Other typical dishes available include, orecchiette con le cime di rapa and taralli. These fertile lands and its gnarly olive trees also give way to some of the best olive oil production in the world.
A combination of top-quality local produce and authentic Italian home cooking make it a real foodie sanctum.
Due to its proximity, Lecce which is Puglia’s second largest city, has a long traditional affinity with Greek culture According to Greek records, the Messapii who founded Lecce are said to have hailed from the island of Crete. This is very much reflected in some of the ciy’s architecture.
Seek out the hidden gems such as the Roman Theatre - not to be confused with the amphitheatre. You can find it pretty centrally with a stroll down Via dei Perroni, then turning right onto Via del Palazzo dei Conti di Lecce.
The region is also dotted with pretty whitewashed towns and villages such as Ostuni. Ostuni is known literally as the ‘White City’ and is one of southern Italy's most beautiful towns. Situated on three hills, it is characterised by pretty white houses, small piazzas with bars, restaurants and stunning views.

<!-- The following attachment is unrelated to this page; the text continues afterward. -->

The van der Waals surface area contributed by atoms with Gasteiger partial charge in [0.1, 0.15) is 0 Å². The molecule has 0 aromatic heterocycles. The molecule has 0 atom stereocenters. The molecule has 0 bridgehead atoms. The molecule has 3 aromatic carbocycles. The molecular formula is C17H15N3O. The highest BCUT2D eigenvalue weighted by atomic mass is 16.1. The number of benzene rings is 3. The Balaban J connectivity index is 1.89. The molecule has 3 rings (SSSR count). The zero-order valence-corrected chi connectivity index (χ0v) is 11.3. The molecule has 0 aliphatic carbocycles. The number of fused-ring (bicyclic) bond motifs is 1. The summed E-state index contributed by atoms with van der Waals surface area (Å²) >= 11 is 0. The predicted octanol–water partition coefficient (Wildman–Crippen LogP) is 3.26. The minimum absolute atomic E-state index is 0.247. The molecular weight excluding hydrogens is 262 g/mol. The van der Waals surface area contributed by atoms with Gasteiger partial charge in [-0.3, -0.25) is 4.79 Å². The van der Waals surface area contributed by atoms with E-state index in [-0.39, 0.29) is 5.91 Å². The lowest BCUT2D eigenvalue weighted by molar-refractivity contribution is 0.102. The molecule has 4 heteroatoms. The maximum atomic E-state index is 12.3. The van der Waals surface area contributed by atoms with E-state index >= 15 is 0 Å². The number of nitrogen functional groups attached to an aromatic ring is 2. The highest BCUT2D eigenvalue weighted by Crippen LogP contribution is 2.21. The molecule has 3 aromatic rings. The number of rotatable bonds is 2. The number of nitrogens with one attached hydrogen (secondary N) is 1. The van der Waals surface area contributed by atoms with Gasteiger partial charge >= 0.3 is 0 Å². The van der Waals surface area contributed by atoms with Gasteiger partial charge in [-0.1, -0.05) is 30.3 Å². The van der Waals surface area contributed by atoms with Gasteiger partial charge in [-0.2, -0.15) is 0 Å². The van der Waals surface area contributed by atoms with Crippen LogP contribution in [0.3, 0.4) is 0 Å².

One of the more famous red wines from the region is Primitivo which is a variety of red grape grown across Puglia. There is little question that Primitivo's modern-day home is in southern Italy, although it’s thought to have arrived originally from the coastal vineyards of Croatia - just across the Adriatic.
The name near enough translates to ‘early one’ which refers to the grape's tendency to ripen earlier than other varieties. Today most Italian Primitivo is made rustic and robust and is intense in flavour.